So you want to Create a Character?
It's best to start with the basics.
Remember, it's perfectly okay to change your characters' names as you write your story. A character's name could be as simple as a common name, such as Max Reuben, or could be as elaborate as Cecelia Jane Vivian Lily Iris Alexis Thompson. But remember, you want to have a name for your character that can be used conversationally. Max and other monosyllabic names are great, but for you more creative types, just make sure your character can have a nickname, or will just go by one of his or her many names.
Another thing to remember is that, as a writer, your goal is to please at least one person besides yourself. And you're audience isn't stupid. Don't just name a compassionate person a foreign word meaning pacifist or love. It's rather obvious. Same rules apply when you have character types with stereotypical names tacked on, such as a brutish guy named Butch.
Be Creative, but not blunt with the character's role in your story when naming.
This seems rather obvious, but is incredibly important. The age of a character does inherently affect the way your audience will perceive them. An older character, in later years, 55-ish to old enough to look like a walking corpse, will be perceived as a wise man. Middle-Aged characters, from 35-ish to 55-ish, will usually be given the role of mentor. Most main characters fall under the age range of 10 to 35-ish. As the age goes up, so does the age of the audience. It is easier for readers to relate to a character within their age group, such as a teenager trying to survive high school, or a secret agent working for the CIA.
The Age of characters undoubtedly will change the way your audience will undoubtedly make the audience look at them differently. Take for instance the teenage prodigal wizard, Harry Potter, and his wise mentor, Dumbledore. People like Dumbledore because of what he's done, but Harry is the character more people identify with, or his buddies Hermione and Ron. (Who happen to be around the same age as him, appealing to the same group of kids!)
Is your character a Guy or a Gal? Keep in mind that a reader most often identifies with a character of the same gender. So who is your Audience? A balanced ratio of Male to Female characters isn't always needed. Sometimes the guys will be more prevalent in your story than gals, and sometimes it's the complete opposite. If you want to create a character of the opposite gender but don't think you can get the personality right, ask a friend of the opposite gender. Most buddies should be willing to help you!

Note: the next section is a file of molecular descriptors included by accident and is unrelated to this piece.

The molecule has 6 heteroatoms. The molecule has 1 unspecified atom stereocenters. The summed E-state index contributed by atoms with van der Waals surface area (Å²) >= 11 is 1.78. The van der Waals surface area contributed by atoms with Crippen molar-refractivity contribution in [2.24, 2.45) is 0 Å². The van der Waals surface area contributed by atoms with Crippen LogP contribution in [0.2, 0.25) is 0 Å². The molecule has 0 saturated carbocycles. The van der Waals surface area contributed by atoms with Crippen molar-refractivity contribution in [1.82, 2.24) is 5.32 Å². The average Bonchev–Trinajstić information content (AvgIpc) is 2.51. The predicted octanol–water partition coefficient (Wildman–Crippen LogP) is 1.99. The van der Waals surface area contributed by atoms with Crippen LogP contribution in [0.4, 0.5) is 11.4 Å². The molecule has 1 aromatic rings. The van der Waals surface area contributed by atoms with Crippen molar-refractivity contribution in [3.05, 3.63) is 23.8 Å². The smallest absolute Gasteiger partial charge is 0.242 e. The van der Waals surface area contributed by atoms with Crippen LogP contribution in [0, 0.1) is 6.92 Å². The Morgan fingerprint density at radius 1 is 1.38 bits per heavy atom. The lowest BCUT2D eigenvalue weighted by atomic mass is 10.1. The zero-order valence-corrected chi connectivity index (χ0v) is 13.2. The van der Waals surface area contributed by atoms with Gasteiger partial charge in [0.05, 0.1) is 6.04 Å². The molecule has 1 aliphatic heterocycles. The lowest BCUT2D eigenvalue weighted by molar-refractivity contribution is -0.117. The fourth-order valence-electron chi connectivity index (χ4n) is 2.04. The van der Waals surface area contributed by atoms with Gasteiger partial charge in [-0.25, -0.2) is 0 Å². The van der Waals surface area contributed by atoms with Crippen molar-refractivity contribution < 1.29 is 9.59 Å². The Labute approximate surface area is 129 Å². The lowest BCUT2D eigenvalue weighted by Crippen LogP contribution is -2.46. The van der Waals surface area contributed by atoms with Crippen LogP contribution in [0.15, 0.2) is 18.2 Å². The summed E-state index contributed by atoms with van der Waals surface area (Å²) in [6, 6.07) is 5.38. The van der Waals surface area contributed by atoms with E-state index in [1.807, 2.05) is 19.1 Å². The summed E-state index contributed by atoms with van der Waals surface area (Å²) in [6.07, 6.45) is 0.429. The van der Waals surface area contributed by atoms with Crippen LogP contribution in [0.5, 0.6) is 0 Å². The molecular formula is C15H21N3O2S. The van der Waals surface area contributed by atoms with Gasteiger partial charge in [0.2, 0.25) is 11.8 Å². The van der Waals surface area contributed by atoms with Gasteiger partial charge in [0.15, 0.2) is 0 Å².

Now that we have the 2 most important factors determine Appearance sorted out, it seems appropriate that this is covered now.
Close your eyes, and imagine your character. Think of them as if they are a close friend, and you're talking face to face. When the image is solid enough, describe it. What is their hair colour? What about their eyes? What is their skin tone? How tall is s/he? How much does s/he weigh? Any scars? What about tattoos? Now that we have our base, we have to cover your character's wardrobe. What do they wear? Shoes or sandals? Shorts, slacks, or jeans? What does s/he wear for a top? Is it a bikini top (female only), or is it nothing (male only)? Is it a T-Shirt or a Sweatshirt? You decide.
Make sure than the appearance is solid, and that every inch of their body is described, either by basic physical information or by being covered by clothes. You want to create a description for your character that is short enough so that it keeps it simple, but long enough so the audience doesn't see him or her as a stick figure with a name hovering above their head.
A good character is one you, and the audience, identify with. And that depends not only on Age and Gender, but PRIMARILY on their personality. For simplicity's sake, however, we're making a character for a story. Events in the story will impact their personality, so we can just use basic information for this.
Are they shy?
Are they outgoing?
Give three positive attributes
Give three negative attributes
Don't be afraid to change any of this as time goes on! Things are constantly changing in the universe you've created for your character, and they change as you see fit!
This is something I've always had trouble with. Creating a back story for a character is essential. They aren't all babies! The history of your character helps influence their decisions. Did somebody die? Did s/he accidentally hurt someone with an action that may return in the story you're writing now? A history doesn't need to be long, but it should have at least three sentences for each year of age that a character has under the age of 12, two sentences for each year in their age (for teenagers to mid 30s), one sentence per year of age (everyone else). You should end up with roughly 50 to 150 sentences depending on how old your character is. This amount of personal history helps you further the depth of character your creation has, and helps you if you want to add in past references (having already told the past of your character, s/he can't have conflicting stories referencing their past, unless intended).
And that's it, enough information for the base of a character you want to write a story around!
Or, if you'd rather not, just make a name, face, and get to writing.
Imagination and creativity are main tenants of the writing universe, but don't forget to create a proper environment for your character!